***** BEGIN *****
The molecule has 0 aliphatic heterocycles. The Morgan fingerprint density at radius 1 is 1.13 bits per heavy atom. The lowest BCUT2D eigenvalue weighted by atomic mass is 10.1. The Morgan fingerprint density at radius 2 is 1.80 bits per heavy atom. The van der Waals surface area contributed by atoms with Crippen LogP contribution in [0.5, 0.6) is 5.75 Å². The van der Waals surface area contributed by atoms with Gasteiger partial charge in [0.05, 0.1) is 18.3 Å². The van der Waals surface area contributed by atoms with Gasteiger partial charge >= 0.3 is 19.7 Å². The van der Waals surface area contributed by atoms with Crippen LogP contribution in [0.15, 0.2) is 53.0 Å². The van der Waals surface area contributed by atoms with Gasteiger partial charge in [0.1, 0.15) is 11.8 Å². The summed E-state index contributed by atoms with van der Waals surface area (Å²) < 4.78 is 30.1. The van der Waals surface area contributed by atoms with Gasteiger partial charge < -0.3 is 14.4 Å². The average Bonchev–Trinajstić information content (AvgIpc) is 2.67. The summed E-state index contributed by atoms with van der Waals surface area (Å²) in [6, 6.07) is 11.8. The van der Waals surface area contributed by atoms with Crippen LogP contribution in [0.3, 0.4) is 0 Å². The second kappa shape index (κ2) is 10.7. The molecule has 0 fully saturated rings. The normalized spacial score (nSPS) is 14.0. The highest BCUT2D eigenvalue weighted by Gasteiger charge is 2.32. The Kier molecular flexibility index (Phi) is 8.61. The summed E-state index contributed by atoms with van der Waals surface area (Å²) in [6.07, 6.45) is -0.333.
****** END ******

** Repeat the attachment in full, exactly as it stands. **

The molecule has 0 aliphatic heterocycles. The Morgan fingerprint density at radius 1 is 1.13 bits per heavy atom. The lowest BCUT2D eigenvalue weighted by atomic mass is 10.1. The Morgan fingerprint density at radius 2 is 1.80 bits per heavy atom. The van der Waals surface area contributed by atoms with Crippen LogP contribution in [0.5, 0.6) is 5.75 Å². The van der Waals surface area contributed by atoms with Gasteiger partial charge in [0.05, 0.1) is 18.3 Å². The van der Waals surface area contributed by atoms with Gasteiger partial charge >= 0.3 is 19.7 Å². The van der Waals surface area contributed by atoms with Crippen LogP contribution in [0.15, 0.2) is 53.0 Å². The van der Waals surface area contributed by atoms with Gasteiger partial charge in [0.1, 0.15) is 11.8 Å². The summed E-state index contributed by atoms with van der Waals surface area (Å²) < 4.78 is 30.1. The van der Waals surface area contributed by atoms with Gasteiger partial charge < -0.3 is 14.4 Å². The average Bonchev–Trinajstić information content (AvgIpc) is 2.67. The summed E-state index contributed by atoms with van der Waals surface area (Å²) in [6, 6.07) is 11.8. The van der Waals surface area contributed by atoms with Crippen LogP contribution in [0.3, 0.4) is 0 Å². The second kappa shape index (κ2) is 10.7. The molecule has 0 fully saturated rings. The normalized spacial score (nSPS) is 14.0. The highest BCUT2D eigenvalue weighted by Gasteiger charge is 2.32. The Kier molecular flexibility index (Phi) is 8.61. The summed E-state index contributed by atoms with van der Waals surface area (Å²) in [6.07, 6.45) is -0.333.